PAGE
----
Final Poster

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Transcript Final Poster

Determination of Intercellular Calcium Concentrations in Cardiac Myocytes Using
Fluorescence and a Single Fiber Optic Method
Paul Clark, Martin Garcia, Chris Gorga, John Ling, Jordan LoRegio
Sponsor: Dr. Franz Baudenbacher
INTRODUCTION
RESULTS (cont…)
EXPERIMENTAL SETUP
DEVICE FABRICATION
A
Figure 1: X-rod Emission and Excitation Spectra. Also
include in the figure above is the wavelength at which the
laser and filter are set.
C
Figure 2: Standard Steps of Soft Lithography. The basic
soft lithography used in fabricating the PDMS device
integrated with an optical fiber, allowing for real-time data
collection. Once plasma bonded to the glass slide the device
can capture cells up to 10 microns in diameter.
Proof of principle (i.e. changes in the magnitude of
fluorescence can be quantified using the integrated
optical fiber method) was achieved using a simple
single channel device and fluoroscein solutions of
varying concentrations. Figures 6a–6d, below, show
an increase in the magnitude of the voltage changes
as fluorescein concentration is increased.
3
3.5
3
2.8
2.7
2.6
2.5
2
1.5
1
2.5
0.5
0
2.4
0
10
20
30
40
0
50
20
40
60
80
100
Time (Seconds)
Time (Seconds)
Figure
6b:
10µM
Fluoroscein Solution. The
yield is approximately a
1.75V increase in voltage.
Figure 6a: 1µM Fluoroscein
Solution.
The
yield
is
approximately
a
0.4V
increase in voltage.
OBJECTIVES
o Design and fabricate a microfluidic device to
measure the calcium flux of a single cardiac
myocyte in real time as it contracts.
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30
CONCLUSIONS
4
2.9
EXPERIMENTAL SETUP
6
4.5
4
5
Voltage (V)
3.5
3
2.5
2
1.5
1
4
3
2
o A microfluidic device has been developed allowing
for the quantification of the magnitude of
fluorescence using optical fibers as the detection
method.
o A second device has been developed that should
allow for the capture and excitation of single
cardiac myocytes.
o Electrodes specific to this device must be designed
for better alignment and larger platform for the
device.
o A better hole punching and fiber insertion
technique must be developed to prevent channel
collapse.
1
0.5
0
0
0
Figure 4b: Data acquisition
setup. Shown here is the
final setup with the device
mounted on the microscope
ready for data acquisition.
20
Figure 8b: Proper Device,
Electrode Alignment. At
right is the proper alignment
of the electrodes over the
cell loading area. Note the
optical fiber just to the upper
right as well as the collapsed
channels, later found to be
due to a damaged master.
RESULTS
Figure
4a:
Completed
device setup. Shown here is
the
completed
device,
mounted on the electrodes,
and clamped into place.
15
Figure 8a: Loading of Live
Myocytes. At the left three
cardiac
myocytes
are
experiencing suction in an
attempt to load them via the
channel on the left of the
screen. A a collapsed
channel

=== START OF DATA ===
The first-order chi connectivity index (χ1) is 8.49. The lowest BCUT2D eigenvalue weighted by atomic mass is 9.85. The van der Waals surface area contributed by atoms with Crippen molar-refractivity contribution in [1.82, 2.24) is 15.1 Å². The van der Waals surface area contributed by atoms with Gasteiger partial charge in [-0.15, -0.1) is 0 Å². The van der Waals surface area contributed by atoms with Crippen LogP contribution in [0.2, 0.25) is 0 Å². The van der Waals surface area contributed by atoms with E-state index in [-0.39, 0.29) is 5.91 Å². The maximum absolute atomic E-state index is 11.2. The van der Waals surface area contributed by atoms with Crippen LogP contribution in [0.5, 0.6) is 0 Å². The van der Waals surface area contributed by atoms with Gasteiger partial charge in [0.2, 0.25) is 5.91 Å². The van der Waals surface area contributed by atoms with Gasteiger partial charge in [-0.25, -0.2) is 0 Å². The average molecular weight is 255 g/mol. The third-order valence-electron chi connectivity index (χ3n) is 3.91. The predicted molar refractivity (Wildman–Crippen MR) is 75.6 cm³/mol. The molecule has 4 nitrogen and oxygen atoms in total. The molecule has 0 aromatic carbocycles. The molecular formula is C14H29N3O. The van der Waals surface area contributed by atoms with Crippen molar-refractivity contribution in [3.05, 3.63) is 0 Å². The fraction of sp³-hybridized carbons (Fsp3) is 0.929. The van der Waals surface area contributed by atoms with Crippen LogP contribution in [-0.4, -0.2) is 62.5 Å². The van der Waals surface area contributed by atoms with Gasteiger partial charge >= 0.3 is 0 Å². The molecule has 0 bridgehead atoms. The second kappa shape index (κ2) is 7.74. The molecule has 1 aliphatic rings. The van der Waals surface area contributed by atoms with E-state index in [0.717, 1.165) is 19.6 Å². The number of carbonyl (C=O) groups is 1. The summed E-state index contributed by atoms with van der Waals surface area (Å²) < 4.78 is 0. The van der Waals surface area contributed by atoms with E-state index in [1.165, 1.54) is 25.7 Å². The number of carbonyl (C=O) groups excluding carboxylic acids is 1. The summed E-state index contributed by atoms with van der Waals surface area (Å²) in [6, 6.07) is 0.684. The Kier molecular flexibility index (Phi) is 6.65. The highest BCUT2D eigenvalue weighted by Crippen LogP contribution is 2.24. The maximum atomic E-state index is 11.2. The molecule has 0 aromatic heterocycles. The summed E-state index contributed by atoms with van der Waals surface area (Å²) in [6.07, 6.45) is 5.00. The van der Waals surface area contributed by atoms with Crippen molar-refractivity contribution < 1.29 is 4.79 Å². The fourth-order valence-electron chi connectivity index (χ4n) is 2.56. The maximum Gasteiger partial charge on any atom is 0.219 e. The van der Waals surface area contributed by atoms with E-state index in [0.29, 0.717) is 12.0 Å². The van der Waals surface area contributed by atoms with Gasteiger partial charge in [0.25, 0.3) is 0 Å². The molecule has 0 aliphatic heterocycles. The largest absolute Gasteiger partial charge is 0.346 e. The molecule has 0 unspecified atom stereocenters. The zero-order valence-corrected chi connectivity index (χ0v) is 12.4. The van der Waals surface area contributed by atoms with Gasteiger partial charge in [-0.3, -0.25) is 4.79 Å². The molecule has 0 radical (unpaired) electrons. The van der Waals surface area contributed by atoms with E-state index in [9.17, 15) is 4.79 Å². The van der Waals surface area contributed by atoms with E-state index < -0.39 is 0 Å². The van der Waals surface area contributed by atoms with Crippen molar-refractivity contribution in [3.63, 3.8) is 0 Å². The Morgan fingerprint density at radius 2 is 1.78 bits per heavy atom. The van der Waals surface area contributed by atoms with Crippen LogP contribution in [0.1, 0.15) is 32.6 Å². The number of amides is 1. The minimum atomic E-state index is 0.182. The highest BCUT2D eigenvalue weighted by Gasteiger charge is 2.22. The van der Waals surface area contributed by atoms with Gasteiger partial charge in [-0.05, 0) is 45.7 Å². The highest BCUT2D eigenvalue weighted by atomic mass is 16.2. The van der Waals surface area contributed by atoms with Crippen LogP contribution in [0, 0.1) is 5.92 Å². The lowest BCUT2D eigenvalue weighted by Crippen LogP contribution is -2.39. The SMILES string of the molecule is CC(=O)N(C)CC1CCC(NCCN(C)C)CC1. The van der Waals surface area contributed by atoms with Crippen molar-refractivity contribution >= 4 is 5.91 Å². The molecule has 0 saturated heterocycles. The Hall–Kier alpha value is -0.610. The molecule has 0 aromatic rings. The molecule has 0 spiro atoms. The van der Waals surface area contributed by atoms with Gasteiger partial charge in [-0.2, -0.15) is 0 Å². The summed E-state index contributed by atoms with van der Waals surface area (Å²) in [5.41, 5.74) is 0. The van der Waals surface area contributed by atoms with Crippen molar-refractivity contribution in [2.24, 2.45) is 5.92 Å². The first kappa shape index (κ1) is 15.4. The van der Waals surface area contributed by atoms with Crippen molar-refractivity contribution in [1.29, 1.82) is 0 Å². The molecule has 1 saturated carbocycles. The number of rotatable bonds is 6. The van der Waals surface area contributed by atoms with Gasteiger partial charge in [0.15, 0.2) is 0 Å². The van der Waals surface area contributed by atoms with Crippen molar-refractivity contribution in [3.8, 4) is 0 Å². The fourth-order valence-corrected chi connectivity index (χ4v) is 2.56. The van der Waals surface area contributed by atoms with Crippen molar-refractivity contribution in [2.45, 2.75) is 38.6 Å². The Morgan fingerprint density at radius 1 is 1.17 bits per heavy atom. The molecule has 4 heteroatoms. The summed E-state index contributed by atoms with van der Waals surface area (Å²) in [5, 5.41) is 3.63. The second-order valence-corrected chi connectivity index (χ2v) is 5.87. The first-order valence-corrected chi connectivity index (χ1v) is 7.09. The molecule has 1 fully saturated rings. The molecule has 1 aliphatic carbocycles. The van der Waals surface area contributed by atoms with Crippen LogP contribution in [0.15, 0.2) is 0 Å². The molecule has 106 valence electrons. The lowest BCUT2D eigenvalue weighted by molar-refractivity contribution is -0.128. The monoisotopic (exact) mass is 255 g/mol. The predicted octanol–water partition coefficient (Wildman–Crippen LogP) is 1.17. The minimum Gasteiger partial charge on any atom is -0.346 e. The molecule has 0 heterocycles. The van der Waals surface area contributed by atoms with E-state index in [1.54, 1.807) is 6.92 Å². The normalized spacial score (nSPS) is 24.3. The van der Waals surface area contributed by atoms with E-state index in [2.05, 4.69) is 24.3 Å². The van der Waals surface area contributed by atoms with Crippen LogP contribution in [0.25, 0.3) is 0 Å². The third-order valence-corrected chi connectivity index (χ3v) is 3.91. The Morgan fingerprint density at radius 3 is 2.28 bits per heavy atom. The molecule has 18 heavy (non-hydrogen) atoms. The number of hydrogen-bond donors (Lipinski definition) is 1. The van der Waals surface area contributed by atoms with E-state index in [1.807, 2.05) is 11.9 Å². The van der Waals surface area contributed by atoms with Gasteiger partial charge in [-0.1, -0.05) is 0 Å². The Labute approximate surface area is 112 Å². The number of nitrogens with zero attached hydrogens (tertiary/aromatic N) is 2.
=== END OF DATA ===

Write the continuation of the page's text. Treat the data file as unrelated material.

prevented
a
successful loading.
Figure 5: Overall Schematic of Experimental Setup. The
system is capable of simultaneous dye excitement and
fluorescence reading. This is possible because of the optical
properties of X-rod couple with the dichroic filters. The PMT
(photomultiplier) amplifies and converts the flourescence
signal into a voltage which can be collected using LabView.
DEVICE SPECIFICATIONS
o Design and fabricate a microfluidic device showing
calcium flux can be quantified using an optical
detection method.
10
Figure 7. Fluoroscein as Correlated to Voltage Increase.
The above trendline shows that the magnitude of voltage
increases linearly with increasing fluoroscein concentration.
B
Figure 3: PDMS device for trapping cardiac myocytes.
Note the cell inlet (A), main suction channel and debris
reservoir (B), fine suction channel (C), and cell chamber (D),
where the electrodes will be placed for excitation.
5
[Fluoroscein] (µM)
Voltage (V)
A microfluidic platform was chosen to isolate single
cardiac myocytes for data acquisition via an
integrated optical fiber. The cells are died with the
fluorescent dye X-rod (emission and excitation
spectra below), which fluoresces when exposed to
calcium. Through electrical pulses the trapped cell is
coaxed into releasing calcium for its sER (smooth
endoplasmic reticulum), thus exciting the X-rod and
showing a change in fluorescence intensity.
4.5
4
3.5
3
2.5
2
1.5
1
0.5
0
0
Voltage (V)
The development of a method for the study of
calcium signaling between cardiac myocytes will
lead to a great understanding of many cellular
processes, most notably contractile force. Once
quantified, the calcium flux data (for individual
myocytes) will be equated to a force, thus creating a
normal line equating calcium concentration to
contractile force.
D
Voltage (V)
Heart contraction depends on the coordination of the
electrical signals created by the individual cardiac
myocyte. Extracellular calcium flux allows cells to
communicate
with
neighboring
cells,
thus
propagating the electrical signal which was initiated
in the sinoatrial (SA) node.
Volatage (V)
[Fluoroscein] correlated to Voltage
10
20
30
40
50
60
70
80
Time (Seconds)
Figure
6c:
15µM
Fluoroscein Solution. The
yield is approximately a 2.5V
increase in voltage.
0
10
20
30
40
50
60
Time (Seconds)
Figure
6d:
25µM
Fluoroscein Solution. The
yield is approximately a 4V
increase in voltage.
ACKNOWLEDGMENTS
This work would not have been possible without the advice of
our advisor, Dr. Baudenbacher or the help of graduate students
Tobias Meyer, David Schaffer, and Raghav Venkataraman.
This work was supported by funding from the Vanderbilt
Institute for Biosystems Research and Education (VIIBRE).